A precinct-level analysis by the Seattle Times revealed that President Bush’s support slipped from 2000 in Eastside suburbs, including some of the ritzier neighborhoods. [Bush's Eastside support slipped]
This is not just a local phenomena; even while Republicans have cemented their hold on an ever expanding red exurbia, close-in suburbs have been gradually shifting Democratic. For example, in Philadelphia’s affluent Main Line — a longtime bastion of “Rockefeller Republicanism” — Kerry carried some precincts by historic margins as Republicans finally seemed to realize that the national party left them years ago. And in traditionally Republican Mercer Island, Democrats now hold two out of the three legislative seats.
To me, this is one of the few hopeful signs that came out of an otherwise bleak election season. And it suggests a strategy for rebuilding a Democratic majority.
Just like the Democrats lost their base in the South with their support of civil rights legislation in the sixties, the GOP risks alienating their moderate, suburban base by abandoning fiscal conservatism to focus on right-wing social issues at home, and military and economic imperialism abroad. The neo-cons may dominate the national Republican leadership, but they do not represent the majority of suburban voters.
Families move to places like Mercer Island for better public schools, cleaner streets, safer neighborhoods, and all the other public services that a higher property tax base provides. These are people who believe in government because they benefit from it every day, and they routinely tax themselves to pay for the services they want.
These are people with whom urban Democrats have common ground, and we have an opportunity to exploit the wedge the neo-cons have provided, to expand our base politically and geographically. For in addition to a shared belief that good government is necessary to maintaining a high quality of life, suburban and city voters have a mutual interest in maintaining an economically and culturally vibrant urban core.
I grew up in a suburb of Philadelphia, yet I always considered myself a Philadelphian; it is this larger sense of community that Democrats must encourage in metropolitan areas around the nation if we are to have a hope of expanding our political base. To do so we must continue to be a party of progressive ideals, while remaining tempered by fiscal responsibility. We must focus on efficiently providing the level of public services voters demand, by maintaining an adequate and fair tax structure.
And urban Democrats must do a better job of reaching out across the city line to work with our suburban neighbors on solving our regional problems. I’m not suggesting compromise as a political expediency, but rather the type of collaborative engagement that fosters consensus and creativity. We’re both trying to improve education, reduce traffic, increase public safety, etc… if throwing money at a problem isn’t the only solution, then perhaps Seattle has something to learn from Mercer Island?
On the larger, divisive social issues that Republicans all too often successfully exploit to their advantage, Democrats must learn a rhetorical lesson from the opposition, and deconstruct these debates to the real world choices that people understand. For example, if the abortion debate remains a choice between dead and mangled fetuses versus a vague and unwritten Constitutional “right to privacy”, abortion foes will win. But when the public is faced with a choice between dead fetuses and young women dying of sepsis from back-alley abortions… well… that’s the kind of brutally compelling argument that led to legalized abortion in the first place.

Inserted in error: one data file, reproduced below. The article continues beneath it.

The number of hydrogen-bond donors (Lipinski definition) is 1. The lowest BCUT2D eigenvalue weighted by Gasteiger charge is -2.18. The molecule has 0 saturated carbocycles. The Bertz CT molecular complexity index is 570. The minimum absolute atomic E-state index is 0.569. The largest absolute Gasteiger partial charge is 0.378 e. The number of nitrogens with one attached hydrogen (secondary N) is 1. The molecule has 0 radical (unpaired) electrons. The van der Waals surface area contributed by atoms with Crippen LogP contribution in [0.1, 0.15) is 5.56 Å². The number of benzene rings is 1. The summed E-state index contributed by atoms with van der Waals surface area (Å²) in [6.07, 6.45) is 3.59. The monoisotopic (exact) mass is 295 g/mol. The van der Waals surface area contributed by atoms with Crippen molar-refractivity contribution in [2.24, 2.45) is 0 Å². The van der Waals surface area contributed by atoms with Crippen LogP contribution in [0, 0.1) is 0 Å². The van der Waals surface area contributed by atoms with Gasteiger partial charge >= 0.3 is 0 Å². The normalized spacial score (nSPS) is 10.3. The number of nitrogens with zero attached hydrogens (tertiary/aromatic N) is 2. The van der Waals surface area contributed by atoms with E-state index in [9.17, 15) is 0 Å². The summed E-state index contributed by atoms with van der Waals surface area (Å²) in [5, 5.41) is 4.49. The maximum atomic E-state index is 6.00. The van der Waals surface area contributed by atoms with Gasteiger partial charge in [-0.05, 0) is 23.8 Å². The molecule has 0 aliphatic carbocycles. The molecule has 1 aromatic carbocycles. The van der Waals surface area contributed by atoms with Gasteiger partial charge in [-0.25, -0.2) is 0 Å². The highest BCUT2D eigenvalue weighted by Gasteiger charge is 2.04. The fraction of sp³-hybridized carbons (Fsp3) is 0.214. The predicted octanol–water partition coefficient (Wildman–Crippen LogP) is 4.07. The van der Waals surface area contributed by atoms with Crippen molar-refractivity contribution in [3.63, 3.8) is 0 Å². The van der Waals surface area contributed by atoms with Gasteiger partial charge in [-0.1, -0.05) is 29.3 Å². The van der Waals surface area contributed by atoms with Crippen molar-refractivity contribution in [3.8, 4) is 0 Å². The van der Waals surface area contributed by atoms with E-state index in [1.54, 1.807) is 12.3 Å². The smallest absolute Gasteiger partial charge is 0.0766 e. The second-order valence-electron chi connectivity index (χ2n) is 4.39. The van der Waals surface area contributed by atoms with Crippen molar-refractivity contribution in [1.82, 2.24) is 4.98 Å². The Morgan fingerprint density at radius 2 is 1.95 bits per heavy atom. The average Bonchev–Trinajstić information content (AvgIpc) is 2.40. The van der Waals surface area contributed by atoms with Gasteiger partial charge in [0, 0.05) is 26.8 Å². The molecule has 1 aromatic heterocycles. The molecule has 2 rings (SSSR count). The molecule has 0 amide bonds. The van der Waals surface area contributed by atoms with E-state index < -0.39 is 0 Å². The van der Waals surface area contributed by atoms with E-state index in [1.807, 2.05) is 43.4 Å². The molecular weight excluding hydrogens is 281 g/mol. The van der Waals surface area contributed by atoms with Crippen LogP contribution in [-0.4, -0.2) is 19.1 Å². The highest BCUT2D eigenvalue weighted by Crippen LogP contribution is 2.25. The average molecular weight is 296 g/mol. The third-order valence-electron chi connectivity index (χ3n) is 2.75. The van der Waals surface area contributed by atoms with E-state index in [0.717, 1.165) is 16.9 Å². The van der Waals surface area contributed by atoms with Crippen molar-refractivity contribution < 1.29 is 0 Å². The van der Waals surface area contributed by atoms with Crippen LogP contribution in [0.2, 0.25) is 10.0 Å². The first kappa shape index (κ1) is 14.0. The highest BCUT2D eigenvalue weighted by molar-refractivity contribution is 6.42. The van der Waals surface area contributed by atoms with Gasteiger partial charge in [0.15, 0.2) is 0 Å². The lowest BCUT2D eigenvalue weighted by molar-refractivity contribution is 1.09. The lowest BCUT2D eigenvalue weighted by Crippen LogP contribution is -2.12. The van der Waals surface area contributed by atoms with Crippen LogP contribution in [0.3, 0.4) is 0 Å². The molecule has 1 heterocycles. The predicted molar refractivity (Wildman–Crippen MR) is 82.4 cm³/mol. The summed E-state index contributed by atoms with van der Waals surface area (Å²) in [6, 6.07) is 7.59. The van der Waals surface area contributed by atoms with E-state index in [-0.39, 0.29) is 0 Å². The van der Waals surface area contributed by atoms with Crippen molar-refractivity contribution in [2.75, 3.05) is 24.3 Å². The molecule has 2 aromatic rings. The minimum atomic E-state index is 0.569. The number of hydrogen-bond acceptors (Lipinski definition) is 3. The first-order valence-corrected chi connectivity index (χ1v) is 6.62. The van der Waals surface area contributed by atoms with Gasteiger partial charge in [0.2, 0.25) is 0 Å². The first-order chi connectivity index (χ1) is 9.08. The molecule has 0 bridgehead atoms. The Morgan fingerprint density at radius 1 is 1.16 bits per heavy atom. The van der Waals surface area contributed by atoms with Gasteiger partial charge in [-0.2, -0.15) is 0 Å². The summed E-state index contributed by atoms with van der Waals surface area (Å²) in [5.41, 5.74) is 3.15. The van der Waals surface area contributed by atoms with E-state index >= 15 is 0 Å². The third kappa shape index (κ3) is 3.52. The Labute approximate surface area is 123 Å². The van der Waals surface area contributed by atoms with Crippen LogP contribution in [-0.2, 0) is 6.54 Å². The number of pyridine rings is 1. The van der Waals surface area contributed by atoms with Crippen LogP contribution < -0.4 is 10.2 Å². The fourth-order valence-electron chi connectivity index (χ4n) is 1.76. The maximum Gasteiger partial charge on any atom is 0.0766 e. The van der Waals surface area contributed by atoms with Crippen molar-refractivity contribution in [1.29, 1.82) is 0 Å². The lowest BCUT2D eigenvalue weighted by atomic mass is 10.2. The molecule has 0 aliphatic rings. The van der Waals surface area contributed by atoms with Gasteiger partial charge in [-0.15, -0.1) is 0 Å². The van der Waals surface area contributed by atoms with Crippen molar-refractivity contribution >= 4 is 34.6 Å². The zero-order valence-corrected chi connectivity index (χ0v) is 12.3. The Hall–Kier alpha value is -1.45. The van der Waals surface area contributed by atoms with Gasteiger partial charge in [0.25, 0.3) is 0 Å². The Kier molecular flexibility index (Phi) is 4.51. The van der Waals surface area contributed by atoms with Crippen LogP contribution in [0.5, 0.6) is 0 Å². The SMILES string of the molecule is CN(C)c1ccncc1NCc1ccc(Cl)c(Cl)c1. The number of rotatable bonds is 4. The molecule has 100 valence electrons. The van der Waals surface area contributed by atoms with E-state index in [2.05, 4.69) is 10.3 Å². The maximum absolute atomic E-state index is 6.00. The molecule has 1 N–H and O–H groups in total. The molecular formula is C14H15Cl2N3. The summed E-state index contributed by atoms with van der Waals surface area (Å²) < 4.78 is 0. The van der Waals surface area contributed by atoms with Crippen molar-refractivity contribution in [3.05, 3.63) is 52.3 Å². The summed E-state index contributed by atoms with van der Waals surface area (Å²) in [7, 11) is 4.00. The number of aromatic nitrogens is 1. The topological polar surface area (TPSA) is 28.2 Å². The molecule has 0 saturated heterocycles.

But Democrats must also recognize that there are some issues on which we are clearly in the minority, and we must not replicate the Republican leadership’s penchant for arrogantly ramming an unwanted social agenda down the throats of the public. Political leadership is not about giving voters what they want, or what we want. It is about patiently and persuasively building a consensus where none existed before.
Democrats must not shy away from voicing their support for issues like gay marriage — if that is what they truly believe — but to attempt to impose gay marriage on an unwilling public through legislation or litigation is to invite the sort of costly political backlash we saw in the November election. The legal protections of civil union may be the least we can offer to committed, unmarried couples… but at the moment, it may also be the most.
Of course, a precinct-level analysis can be a little like reading tea leaves or entrails, and I wouldn’t want my right-wing friends at Sound Politics to label me a political haruspex. In the end, voters tend to vote for candidates, not issues, and so divining demographic trends from a single election can be misleading. After all, our state GOP is making a big deal about the so-called “Dinocrats” who may have cost Gregoire the gubernatorial election, but few are suggesting that this portends Washington turning red in 2008.
What I do know is that moderate suburban Republicans are increasingly willing to buck party loyalty and vote for Democratic candidates, representing a clear opportunity for Democrats to permanently expand their base. There is an urge to look at the huge swath of red on the electoral map and ask if we need to redefine the Democratic Party to appeal to this disaffected middle America.
But for a party firmly rooted in our nation’s urban centers, a potential Democratic majority can be found much closer to home. In fact, it’s just across the city line.